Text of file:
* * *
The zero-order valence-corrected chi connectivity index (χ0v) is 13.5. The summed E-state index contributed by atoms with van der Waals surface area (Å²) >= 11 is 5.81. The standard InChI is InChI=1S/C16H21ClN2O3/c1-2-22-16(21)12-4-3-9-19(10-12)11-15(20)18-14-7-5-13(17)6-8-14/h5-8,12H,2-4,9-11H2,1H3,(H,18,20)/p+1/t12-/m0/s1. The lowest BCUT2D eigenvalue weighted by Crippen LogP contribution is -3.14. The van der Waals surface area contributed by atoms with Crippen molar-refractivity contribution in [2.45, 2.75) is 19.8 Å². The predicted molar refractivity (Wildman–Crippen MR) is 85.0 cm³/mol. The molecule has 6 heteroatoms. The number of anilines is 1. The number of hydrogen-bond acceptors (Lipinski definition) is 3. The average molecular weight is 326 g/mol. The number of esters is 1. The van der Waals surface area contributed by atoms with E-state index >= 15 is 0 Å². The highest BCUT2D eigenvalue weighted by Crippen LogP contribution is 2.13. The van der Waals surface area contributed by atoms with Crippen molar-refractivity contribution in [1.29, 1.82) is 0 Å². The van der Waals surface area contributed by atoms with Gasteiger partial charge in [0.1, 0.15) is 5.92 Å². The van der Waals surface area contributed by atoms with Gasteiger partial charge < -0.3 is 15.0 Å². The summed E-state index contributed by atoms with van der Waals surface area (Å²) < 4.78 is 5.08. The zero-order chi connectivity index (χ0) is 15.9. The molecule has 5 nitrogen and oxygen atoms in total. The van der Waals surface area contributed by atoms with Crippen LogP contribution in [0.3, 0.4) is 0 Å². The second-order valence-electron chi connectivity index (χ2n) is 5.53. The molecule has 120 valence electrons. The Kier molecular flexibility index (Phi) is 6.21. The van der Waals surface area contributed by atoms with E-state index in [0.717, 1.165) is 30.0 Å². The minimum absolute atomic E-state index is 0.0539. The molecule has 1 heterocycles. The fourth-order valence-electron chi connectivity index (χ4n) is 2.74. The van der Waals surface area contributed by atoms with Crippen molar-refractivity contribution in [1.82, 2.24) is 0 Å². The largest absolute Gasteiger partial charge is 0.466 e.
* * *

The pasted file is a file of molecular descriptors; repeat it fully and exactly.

The zero-order valence-corrected chi connectivity index (χ0v) is 13.5. The summed E-state index contributed by atoms with van der Waals surface area (Å²) >= 11 is 5.81. The standard InChI is InChI=1S/C16H21ClN2O3/c1-2-22-16(21)12-4-3-9-19(10-12)11-15(20)18-14-7-5-13(17)6-8-14/h5-8,12H,2-4,9-11H2,1H3,(H,18,20)/p+1/t12-/m0/s1. The lowest BCUT2D eigenvalue weighted by Crippen LogP contribution is -3.14. The van der Waals surface area contributed by atoms with Crippen molar-refractivity contribution in [2.45, 2.75) is 19.8 Å². The predicted molar refractivity (Wildman–Crippen MR) is 85.0 cm³/mol. The molecule has 6 heteroatoms. The number of anilines is 1. The number of hydrogen-bond acceptors (Lipinski definition) is 3. The average molecular weight is 326 g/mol. The number of esters is 1. The van der Waals surface area contributed by atoms with E-state index >= 15 is 0 Å². The highest BCUT2D eigenvalue weighted by Crippen LogP contribution is 2.13. The van der Waals surface area contributed by atoms with Crippen molar-refractivity contribution in [1.29, 1.82) is 0 Å². The van der Waals surface area contributed by atoms with Gasteiger partial charge in [0.1, 0.15) is 5.92 Å². The van der Waals surface area contributed by atoms with Gasteiger partial charge < -0.3 is 15.0 Å². The summed E-state index contributed by atoms with van der Waals surface area (Å²) < 4.78 is 5.08. The zero-order chi connectivity index (χ0) is 15.9. The molecule has 5 nitrogen and oxygen atoms in total. The van der Waals surface area contributed by atoms with Crippen LogP contribution in [0.3, 0.4) is 0 Å². The second-order valence-electron chi connectivity index (χ2n) is 5.53. The molecule has 120 valence electrons. The Kier molecular flexibility index (Phi) is 6.21. The van der Waals surface area contributed by atoms with E-state index in [0.717, 1.165) is 30.0 Å². The minimum absolute atomic E-state index is 0.0539. The molecule has 1 heterocycles. The fourth-order valence-electron chi connectivity index (χ4n) is 2.74. The van der Waals surface area contributed by atoms with Crippen molar-refractivity contribution in [1.82, 2.24) is 0 Å². The largest absolute Gasteiger partial charge is 0.466 e.